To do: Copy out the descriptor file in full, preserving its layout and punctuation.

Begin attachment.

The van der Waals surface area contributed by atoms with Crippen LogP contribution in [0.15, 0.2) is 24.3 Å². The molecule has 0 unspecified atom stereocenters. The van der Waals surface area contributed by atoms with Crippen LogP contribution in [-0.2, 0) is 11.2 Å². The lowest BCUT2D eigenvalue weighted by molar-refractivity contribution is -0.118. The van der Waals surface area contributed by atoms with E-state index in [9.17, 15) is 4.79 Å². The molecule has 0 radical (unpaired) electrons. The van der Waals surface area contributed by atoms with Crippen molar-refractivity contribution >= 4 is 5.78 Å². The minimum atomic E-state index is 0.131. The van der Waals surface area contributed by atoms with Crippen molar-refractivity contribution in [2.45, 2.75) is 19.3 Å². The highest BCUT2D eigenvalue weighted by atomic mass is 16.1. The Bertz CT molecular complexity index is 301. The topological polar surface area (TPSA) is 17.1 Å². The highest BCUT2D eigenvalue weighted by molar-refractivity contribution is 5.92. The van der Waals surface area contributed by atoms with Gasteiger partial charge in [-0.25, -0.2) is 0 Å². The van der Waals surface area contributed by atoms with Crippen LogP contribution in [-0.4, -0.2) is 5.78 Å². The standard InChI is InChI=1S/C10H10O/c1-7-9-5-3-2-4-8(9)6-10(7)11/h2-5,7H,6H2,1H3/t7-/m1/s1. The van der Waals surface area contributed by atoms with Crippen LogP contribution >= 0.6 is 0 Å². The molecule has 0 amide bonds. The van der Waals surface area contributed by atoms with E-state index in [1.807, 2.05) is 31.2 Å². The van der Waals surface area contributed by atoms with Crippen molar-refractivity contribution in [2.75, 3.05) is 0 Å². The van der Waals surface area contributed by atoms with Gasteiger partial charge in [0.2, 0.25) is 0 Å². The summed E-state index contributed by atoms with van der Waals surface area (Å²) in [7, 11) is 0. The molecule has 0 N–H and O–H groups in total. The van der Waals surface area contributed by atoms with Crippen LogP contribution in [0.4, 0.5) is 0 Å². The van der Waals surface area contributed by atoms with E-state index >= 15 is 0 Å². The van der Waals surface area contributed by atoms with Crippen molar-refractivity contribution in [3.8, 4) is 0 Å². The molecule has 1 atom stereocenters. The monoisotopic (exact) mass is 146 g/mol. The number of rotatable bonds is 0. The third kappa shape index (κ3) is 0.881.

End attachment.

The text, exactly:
The van der Waals surface area contributed by atoms with Crippen LogP contribution in [0.15, 0.2) is 24.3 Å². The molecule has 0 unspecified atom stereocenters. The van der Waals surface area contributed by atoms with Crippen LogP contribution in [-0.2, 0) is 11.2 Å². The lowest BCUT2D eigenvalue weighted by molar-refractivity contribution is -0.118. The van der Waals surface area contributed by atoms with E-state index in [9.17, 15) is 4.79 Å². The molecule has 0 radical (unpaired) electrons. The van der Waals surface area contributed by atoms with Crippen molar-refractivity contribution >= 4 is 5.78 Å². The minimum atomic E-state index is 0.131. The van der Waals surface area contributed by atoms with Crippen molar-refractivity contribution in [2.45, 2.75) is 19.3 Å². The highest BCUT2D eigenvalue weighted by atomic mass is 16.1. The Bertz CT molecular complexity index is 301. The topological polar surface area (TPSA) is 17.1 Å². The highest BCUT2D eigenvalue weighted by molar-refractivity contribution is 5.92. The van der Waals surface area contributed by atoms with Gasteiger partial charge in [-0.25, -0.2) is 0 Å². The van der Waals surface area contributed by atoms with Crippen LogP contribution in [-0.4, -0.2) is 5.78 Å². The standard InChI is InChI=1S/C10H10O/c1-7-9-5-3-2-4-8(9)6-10(7)11/h2-5,7H,6H2,1H3/t7-/m1/s1. The van der Waals surface area contributed by atoms with Crippen LogP contribution >= 0.6 is 0 Å². The molecule has 0 amide bonds. The van der Waals surface area contributed by atoms with E-state index in [1.807, 2.05) is 31.2 Å². The van der Waals surface area contributed by atoms with Crippen molar-refractivity contribution in [2.75, 3.05) is 0 Å². The van der Waals surface area contributed by atoms with Gasteiger partial charge in [0.2, 0.25) is 0 Å². The summed E-state index contributed by atoms with van der Waals surface area (Å²) in [7, 11) is 0. The molecule has 0 N–H and O–H groups in total. The van der Waals surface area contributed by atoms with Crippen LogP contribution in [0.4, 0.5) is 0 Å². The van der Waals surface area contributed by atoms with E-state index >= 15 is 0 Å². The van der Waals surface area contributed by atoms with Crippen molar-refractivity contribution in [3.8, 4) is 0 Å². The molecule has 1 atom stereocenters. The monoisotopic (exact) mass is 146 g/mol. The number of rotatable bonds is 0. The third kappa shape index (κ3) is 0.881.